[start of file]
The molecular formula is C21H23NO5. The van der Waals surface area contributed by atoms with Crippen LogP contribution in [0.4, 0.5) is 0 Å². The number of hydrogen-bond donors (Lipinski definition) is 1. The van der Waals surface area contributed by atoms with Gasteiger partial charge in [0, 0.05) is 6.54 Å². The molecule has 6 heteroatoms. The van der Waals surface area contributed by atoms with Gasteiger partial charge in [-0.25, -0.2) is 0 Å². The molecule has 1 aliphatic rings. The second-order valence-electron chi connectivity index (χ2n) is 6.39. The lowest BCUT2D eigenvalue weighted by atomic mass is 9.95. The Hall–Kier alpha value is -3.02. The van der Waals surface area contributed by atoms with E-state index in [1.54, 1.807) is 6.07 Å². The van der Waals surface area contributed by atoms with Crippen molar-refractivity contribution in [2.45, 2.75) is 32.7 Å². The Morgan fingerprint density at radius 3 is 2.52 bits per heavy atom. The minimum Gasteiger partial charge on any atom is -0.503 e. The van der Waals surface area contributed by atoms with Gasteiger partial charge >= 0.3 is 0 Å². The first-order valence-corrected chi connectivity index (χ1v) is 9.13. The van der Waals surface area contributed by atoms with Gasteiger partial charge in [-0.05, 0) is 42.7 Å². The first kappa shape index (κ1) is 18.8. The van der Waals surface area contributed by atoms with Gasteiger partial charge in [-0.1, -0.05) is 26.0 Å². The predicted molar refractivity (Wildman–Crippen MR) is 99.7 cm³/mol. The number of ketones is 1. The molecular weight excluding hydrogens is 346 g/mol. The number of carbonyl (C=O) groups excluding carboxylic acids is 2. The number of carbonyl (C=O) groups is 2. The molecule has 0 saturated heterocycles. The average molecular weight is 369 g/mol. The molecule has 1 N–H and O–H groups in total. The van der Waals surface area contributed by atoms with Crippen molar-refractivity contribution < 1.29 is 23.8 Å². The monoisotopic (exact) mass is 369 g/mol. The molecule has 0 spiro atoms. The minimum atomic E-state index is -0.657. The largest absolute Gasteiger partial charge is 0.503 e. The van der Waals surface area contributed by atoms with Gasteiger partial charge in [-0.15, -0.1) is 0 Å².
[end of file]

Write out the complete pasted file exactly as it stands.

The molecular formula is C21H23NO5. The van der Waals surface area contributed by atoms with Crippen LogP contribution in [0.4, 0.5) is 0 Å². The number of hydrogen-bond donors (Lipinski definition) is 1. The van der Waals surface area contributed by atoms with Gasteiger partial charge in [0, 0.05) is 6.54 Å². The molecule has 6 heteroatoms. The van der Waals surface area contributed by atoms with Gasteiger partial charge in [-0.25, -0.2) is 0 Å². The molecule has 1 aliphatic rings. The second-order valence-electron chi connectivity index (χ2n) is 6.39. The lowest BCUT2D eigenvalue weighted by atomic mass is 9.95. The Hall–Kier alpha value is -3.02. The van der Waals surface area contributed by atoms with E-state index in [1.54, 1.807) is 6.07 Å². The van der Waals surface area contributed by atoms with Crippen molar-refractivity contribution in [2.45, 2.75) is 32.7 Å². The Morgan fingerprint density at radius 3 is 2.52 bits per heavy atom. The minimum Gasteiger partial charge on any atom is -0.503 e. The van der Waals surface area contributed by atoms with Gasteiger partial charge >= 0.3 is 0 Å². The first-order valence-corrected chi connectivity index (χ1v) is 9.13. The van der Waals surface area contributed by atoms with Gasteiger partial charge in [-0.05, 0) is 42.7 Å². The first kappa shape index (κ1) is 18.8. The van der Waals surface area contributed by atoms with Gasteiger partial charge in [-0.1, -0.05) is 26.0 Å². The predicted molar refractivity (Wildman–Crippen MR) is 99.7 cm³/mol. The number of ketones is 1. The molecular weight excluding hydrogens is 346 g/mol. The number of carbonyl (C=O) groups excluding carboxylic acids is 2. The number of carbonyl (C=O) groups is 2. The molecule has 0 saturated heterocycles. The average molecular weight is 369 g/mol. The molecule has 1 N–H and O–H groups in total. The van der Waals surface area contributed by atoms with Crippen molar-refractivity contribution < 1.29 is 23.8 Å². The monoisotopic (exact) mass is 369 g/mol. The molecule has 0 spiro atoms. The minimum atomic E-state index is -0.657. The largest absolute Gasteiger partial charge is 0.503 e. The van der Waals surface area contributed by atoms with Gasteiger partial charge in [-0.15, -0.1) is 0 Å².